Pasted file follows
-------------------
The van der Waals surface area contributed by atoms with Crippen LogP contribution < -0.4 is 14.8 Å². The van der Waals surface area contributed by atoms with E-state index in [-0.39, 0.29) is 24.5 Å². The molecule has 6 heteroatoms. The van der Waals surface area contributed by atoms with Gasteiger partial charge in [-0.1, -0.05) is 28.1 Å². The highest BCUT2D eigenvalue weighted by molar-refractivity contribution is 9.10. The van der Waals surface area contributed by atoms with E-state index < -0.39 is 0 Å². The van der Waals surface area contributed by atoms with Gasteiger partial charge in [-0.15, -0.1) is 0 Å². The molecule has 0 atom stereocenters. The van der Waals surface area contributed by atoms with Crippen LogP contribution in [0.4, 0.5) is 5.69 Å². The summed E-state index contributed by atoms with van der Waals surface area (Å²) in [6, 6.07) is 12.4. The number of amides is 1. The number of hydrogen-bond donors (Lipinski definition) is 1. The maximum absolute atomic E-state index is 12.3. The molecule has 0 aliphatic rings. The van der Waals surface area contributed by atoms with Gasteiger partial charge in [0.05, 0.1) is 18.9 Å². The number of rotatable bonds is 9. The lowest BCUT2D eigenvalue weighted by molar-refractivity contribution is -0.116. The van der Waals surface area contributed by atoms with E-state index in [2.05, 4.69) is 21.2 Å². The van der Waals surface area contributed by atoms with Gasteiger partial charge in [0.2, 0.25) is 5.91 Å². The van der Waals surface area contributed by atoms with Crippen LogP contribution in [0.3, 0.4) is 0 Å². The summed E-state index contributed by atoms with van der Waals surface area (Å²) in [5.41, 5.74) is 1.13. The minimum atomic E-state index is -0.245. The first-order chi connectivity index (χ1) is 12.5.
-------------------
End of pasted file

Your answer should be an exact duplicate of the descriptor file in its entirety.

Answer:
The van der Waals surface area contributed by atoms with Crippen LogP contribution < -0.4 is 14.8 Å². The van der Waals surface area contributed by atoms with E-state index in [-0.39, 0.29) is 24.5 Å². The molecule has 6 heteroatoms. The van der Waals surface area contributed by atoms with Gasteiger partial charge in [-0.1, -0.05) is 28.1 Å². The highest BCUT2D eigenvalue weighted by molar-refractivity contribution is 9.10. The van der Waals surface area contributed by atoms with E-state index < -0.39 is 0 Å². The van der Waals surface area contributed by atoms with Gasteiger partial charge in [-0.15, -0.1) is 0 Å². The molecule has 0 atom stereocenters. The van der Waals surface area contributed by atoms with Crippen LogP contribution in [0.4, 0.5) is 5.69 Å². The summed E-state index contributed by atoms with van der Waals surface area (Å²) in [6, 6.07) is 12.4. The number of amides is 1. The number of hydrogen-bond donors (Lipinski definition) is 1. The maximum absolute atomic E-state index is 12.3. The molecule has 0 aliphatic rings. The van der Waals surface area contributed by atoms with Gasteiger partial charge in [0.05, 0.1) is 18.9 Å². The number of rotatable bonds is 9. The lowest BCUT2D eigenvalue weighted by molar-refractivity contribution is -0.116. The van der Waals surface area contributed by atoms with E-state index in [2.05, 4.69) is 21.2 Å². The van der Waals surface area contributed by atoms with Gasteiger partial charge in [0.2, 0.25) is 5.91 Å². The van der Waals surface area contributed by atoms with Crippen LogP contribution in [0.3, 0.4) is 0 Å². The summed E-state index contributed by atoms with van der Waals surface area (Å²) in [5.41, 5.74) is 1.13. The minimum atomic E-state index is -0.245. The first-order chi connectivity index (χ1) is 12.5.